Facebook pages have appeared such as “Alawite Coalition Against the Assad Family Regime,” “Committee of anti-Bashar Assad Alawite Youth – Homs,” “Syrian Christian Network for Supporting the Syrian Revolution,” and “News About the Involvement of Minorities in the Syrian Revolution.”

There has also been a profusion of like-minded public statements, with titles like “Statement by Members of the Alawite Sect,” “Statement by Syrian Christians,” and “Statement in Favor of Citizenship.”

Despite the good intentions these may at first appear to reflect, and their positive immediate impact, their long-term effect is negative. They help reproduce the sickness in society and make it the basis of the new social reality of the future, rather than seeking to cure it with appeals to patriotism, which the regime has devoided of meaning.

They also reflect an intense fear of being accused of sectarianism, and a subconscious collective guilt complex among minority groups, a product both of the regime’s behavior and Islamist mobilization. This prompts a quest for indulgences or certificates of innocence from the collective subconscious of the other party (Sunni/Islamist).

Some of these intellectuals also participate, intentionally or otherwise, in facilitating the realization of some Islamist schemes, out of a desire to unify opposition ranks in order to bring down the regime. They have faith in “the revolution,” so they deem the religious names applied to some Friday protests to be a minor matter, of no consequence when set against the regime’s repression, killing, and abuses. They argue that any criticism of “the revolution” serves the regime, which has always sought to disseminate a tale of “armed gangs” and “Salafist.” That wasn’t the case at the start, but now anything could happen in Syria, with divisions deepening, attacks intensifying, weapons flowing in, and – most seriously – the steady abandonment of the uprising’s loftiest slogan: “We Choose Non-Violence.”

In the name of “the revolution,” anyone who criticizes its mistakes, its diversion from its course, or those who trade in the blood of the martyrs, is attacked. This was seen in the defamatory campaigns organized against Haytham Manaa, Samir Ayta, Michel Kilo and others.

It thus came as no surprise, nor as a departure from the course that the Syrian uprising had been considering whether January 27 should be touted as “Jihad Friday.” This was the latest in a succession of increasingly religious names for Friday protests, behind which stand political Islam. The promoters of political Islam – like medieval monks – engage in extortion against protesters who do not necessarily share their ideology in order to win as many compromises as possible in exchange for “patriotic” indulgences.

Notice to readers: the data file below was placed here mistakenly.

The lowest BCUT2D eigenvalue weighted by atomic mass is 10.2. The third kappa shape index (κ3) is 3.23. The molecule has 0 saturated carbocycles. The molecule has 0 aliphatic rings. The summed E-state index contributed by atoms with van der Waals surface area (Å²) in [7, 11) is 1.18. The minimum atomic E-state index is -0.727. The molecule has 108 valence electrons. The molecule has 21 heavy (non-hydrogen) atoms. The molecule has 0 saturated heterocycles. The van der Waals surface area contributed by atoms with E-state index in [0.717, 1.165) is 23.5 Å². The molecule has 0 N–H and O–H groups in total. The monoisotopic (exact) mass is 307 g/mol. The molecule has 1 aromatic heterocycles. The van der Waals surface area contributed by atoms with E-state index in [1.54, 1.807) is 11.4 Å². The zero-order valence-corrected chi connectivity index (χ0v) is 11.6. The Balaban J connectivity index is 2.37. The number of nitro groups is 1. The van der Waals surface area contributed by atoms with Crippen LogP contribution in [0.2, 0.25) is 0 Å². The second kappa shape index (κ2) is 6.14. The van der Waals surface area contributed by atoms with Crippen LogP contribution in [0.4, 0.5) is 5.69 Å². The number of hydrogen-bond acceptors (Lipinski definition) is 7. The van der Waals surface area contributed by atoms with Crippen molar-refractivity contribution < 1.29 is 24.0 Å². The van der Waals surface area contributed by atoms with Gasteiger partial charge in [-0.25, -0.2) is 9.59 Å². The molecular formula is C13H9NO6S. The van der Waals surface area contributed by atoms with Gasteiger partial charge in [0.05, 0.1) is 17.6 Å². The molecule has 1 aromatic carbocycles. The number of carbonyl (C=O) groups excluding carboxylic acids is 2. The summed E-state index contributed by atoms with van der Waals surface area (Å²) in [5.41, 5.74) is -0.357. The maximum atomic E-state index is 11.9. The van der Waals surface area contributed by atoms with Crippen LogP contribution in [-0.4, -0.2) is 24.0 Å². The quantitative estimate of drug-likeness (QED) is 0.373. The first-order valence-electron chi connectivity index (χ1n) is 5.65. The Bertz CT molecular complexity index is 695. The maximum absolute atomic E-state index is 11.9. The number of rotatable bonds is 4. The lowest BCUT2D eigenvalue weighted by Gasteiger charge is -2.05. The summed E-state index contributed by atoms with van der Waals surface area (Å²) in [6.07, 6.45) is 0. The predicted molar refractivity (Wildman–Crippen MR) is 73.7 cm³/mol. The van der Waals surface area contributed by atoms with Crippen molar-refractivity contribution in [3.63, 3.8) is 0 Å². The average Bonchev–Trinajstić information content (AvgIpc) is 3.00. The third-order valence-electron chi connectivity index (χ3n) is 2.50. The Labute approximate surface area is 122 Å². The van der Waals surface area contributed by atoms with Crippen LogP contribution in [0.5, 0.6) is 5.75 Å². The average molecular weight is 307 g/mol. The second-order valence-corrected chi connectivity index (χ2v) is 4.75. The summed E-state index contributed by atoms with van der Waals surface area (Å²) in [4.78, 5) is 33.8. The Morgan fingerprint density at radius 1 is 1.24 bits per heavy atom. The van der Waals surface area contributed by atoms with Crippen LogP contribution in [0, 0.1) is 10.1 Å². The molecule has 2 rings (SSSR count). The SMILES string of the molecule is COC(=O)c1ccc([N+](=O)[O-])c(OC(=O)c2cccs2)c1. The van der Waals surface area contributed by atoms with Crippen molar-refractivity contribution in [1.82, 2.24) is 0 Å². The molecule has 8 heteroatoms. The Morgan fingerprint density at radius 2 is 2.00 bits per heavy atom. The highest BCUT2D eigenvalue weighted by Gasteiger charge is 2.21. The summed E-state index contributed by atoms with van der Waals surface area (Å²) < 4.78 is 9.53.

The “Jihad Friday” proposal cannot be dismissed as a mere name that was misunderstood. It angered and alarmed most opposition supporters, who saw it as serving the purposes of the promoters of civil war and reflecting a mentality that has no qualms about exploiting ongoing violence and bloodshed to achieve political goals even at the expense of the unity of Syria and its social fabric.

The regime can be accused of raising the specter of civil war, and of trying to trigger one on the propaganda and popular levels (using the shabiha thugs, for example) as the Mubarak, Gaddafi, and Saleh regimes did. But the regime cannot be blamed for the religious incitement practiced by the other side.

Some might portray criticism of the mistakes of “the revolution” as stemming from “Islamophobia,” which critics of political Islam are usually accused of.

But the problem is not with Muslims. It is with the Islamists and their opportunism. Rather than accuse, we would do better to ask: If titles and slogans – at least as means of expression – could create confusion or divisions or stoke sectarianism, then why not avoid them in the first place? Does the Arabic language lack terms, or has Syria’s patriotic lexicon run out of words?

Syrians deserve better than a choice between two evils: political tyranny or religious tyranny. The blood that has been spilled deserves better than deference to, and the seeking of grants of absolution from, opportunists and Islamists.

Syria deserves an inclusive national movement that embraces all citizens (religious and irreligious, loyalists and opposition) and lays the foundations for the concept of a democratic state that can ultimately lead to a Syrian Peace of Westphalia.

Basilius Zeinu , Researcher in history and archaeology